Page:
At least U.S. congressmen actually have to deal with foreign policy. Florida Representative Ron DeSantis criticized Tallahassee Mayor Andrew Gillum during their gubernatorial race for receiving support from a group favoring boycotts, divestment, and sanctions against Israel, and giving a speech welcoming members of the Council on American‐Islamic Relations to his city.
DeSantis charged that Gillum would not be a “friend” of Israel, however defined. He himself supported moving the U.S. embassy to Jerusalem, as if that was Florida’s decision, and complained that Gillum backed the nuclear agreement with Iran, which, ironically, was supported by much of Israel’s national security establishment. DeSantis even promised to punish Israel’s critics: “If you boycott Israel, the state of Florida will boycott you.”
There is more. DeSantis pledged to visit ever‐expanding Israeli settlements in the occupied territories, which act as colonial outposts promoting annexation of the West Bank. He called the settlements “Judea and Samaria,” names used by Israelis to claim Palestinian land as their own. “Florida is going to trade with all of them,” he proclaimed.
How is any of this the Florida government’s business? Was DeSantis running for Florida’s chief executive or Israel’s Florida ombudsman?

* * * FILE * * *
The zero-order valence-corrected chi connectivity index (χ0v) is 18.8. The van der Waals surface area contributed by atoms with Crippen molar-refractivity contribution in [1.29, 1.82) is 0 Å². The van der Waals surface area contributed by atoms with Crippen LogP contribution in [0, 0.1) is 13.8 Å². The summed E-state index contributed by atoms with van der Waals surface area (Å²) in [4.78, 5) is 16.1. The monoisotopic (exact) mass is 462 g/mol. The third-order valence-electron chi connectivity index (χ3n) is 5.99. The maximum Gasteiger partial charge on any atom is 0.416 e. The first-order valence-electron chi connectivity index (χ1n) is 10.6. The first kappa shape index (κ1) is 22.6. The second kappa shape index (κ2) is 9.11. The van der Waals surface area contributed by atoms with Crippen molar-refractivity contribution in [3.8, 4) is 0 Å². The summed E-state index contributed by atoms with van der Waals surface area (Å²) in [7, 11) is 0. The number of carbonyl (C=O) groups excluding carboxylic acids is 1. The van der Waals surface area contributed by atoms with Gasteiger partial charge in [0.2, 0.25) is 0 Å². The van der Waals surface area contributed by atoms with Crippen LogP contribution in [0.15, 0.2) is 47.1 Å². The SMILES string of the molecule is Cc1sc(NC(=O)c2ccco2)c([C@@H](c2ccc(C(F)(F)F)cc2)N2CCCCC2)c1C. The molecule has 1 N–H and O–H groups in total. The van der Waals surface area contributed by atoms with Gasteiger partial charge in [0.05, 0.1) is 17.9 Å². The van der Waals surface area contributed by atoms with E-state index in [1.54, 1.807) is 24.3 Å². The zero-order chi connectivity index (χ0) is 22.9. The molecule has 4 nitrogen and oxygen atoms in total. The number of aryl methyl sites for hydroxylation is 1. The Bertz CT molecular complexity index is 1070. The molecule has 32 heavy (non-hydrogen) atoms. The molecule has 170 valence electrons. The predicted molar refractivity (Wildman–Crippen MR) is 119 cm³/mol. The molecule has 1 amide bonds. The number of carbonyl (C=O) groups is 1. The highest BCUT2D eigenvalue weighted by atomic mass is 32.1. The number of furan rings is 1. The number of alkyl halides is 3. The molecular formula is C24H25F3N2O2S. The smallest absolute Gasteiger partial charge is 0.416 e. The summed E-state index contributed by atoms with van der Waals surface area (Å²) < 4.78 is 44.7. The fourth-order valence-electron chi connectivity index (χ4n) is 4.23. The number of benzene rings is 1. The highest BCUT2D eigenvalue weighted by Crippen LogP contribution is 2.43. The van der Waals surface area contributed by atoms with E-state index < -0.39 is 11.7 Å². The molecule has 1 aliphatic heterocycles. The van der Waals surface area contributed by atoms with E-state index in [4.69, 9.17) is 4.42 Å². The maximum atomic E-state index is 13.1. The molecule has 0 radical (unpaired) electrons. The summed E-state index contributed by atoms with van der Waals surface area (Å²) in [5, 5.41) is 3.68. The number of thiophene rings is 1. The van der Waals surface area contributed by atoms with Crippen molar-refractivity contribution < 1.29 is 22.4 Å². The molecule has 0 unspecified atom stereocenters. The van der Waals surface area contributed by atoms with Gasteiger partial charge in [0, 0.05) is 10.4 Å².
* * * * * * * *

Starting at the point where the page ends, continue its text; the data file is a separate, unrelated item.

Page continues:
There are other strong ethnic lobbies, of course: for Turkey, Greece, and Armenia; for Eastern European nations; for South Korea. In all these cases, Americans often act as advocates of foreign states.
Unfortunately, much of this activism runs counter to the Founders’ vision of America. In his famous Farewell Address, George Washington pointed to the danger posed by foreign connections: “Nothing is more essential than that permanent, inveterate antipathies against particular nations, and passionate attachments for others, should be excluded, and that, in place of them, just and amicable feelings towards all should be cultivated.” America’s future was at stake: “The nation which indulges towards another a habitual hatred or a habitual fondness is in some degree a slave. It is a slave to its animosity or to its affection, either of which is sufficient to lead it astray from its duty and its interest.”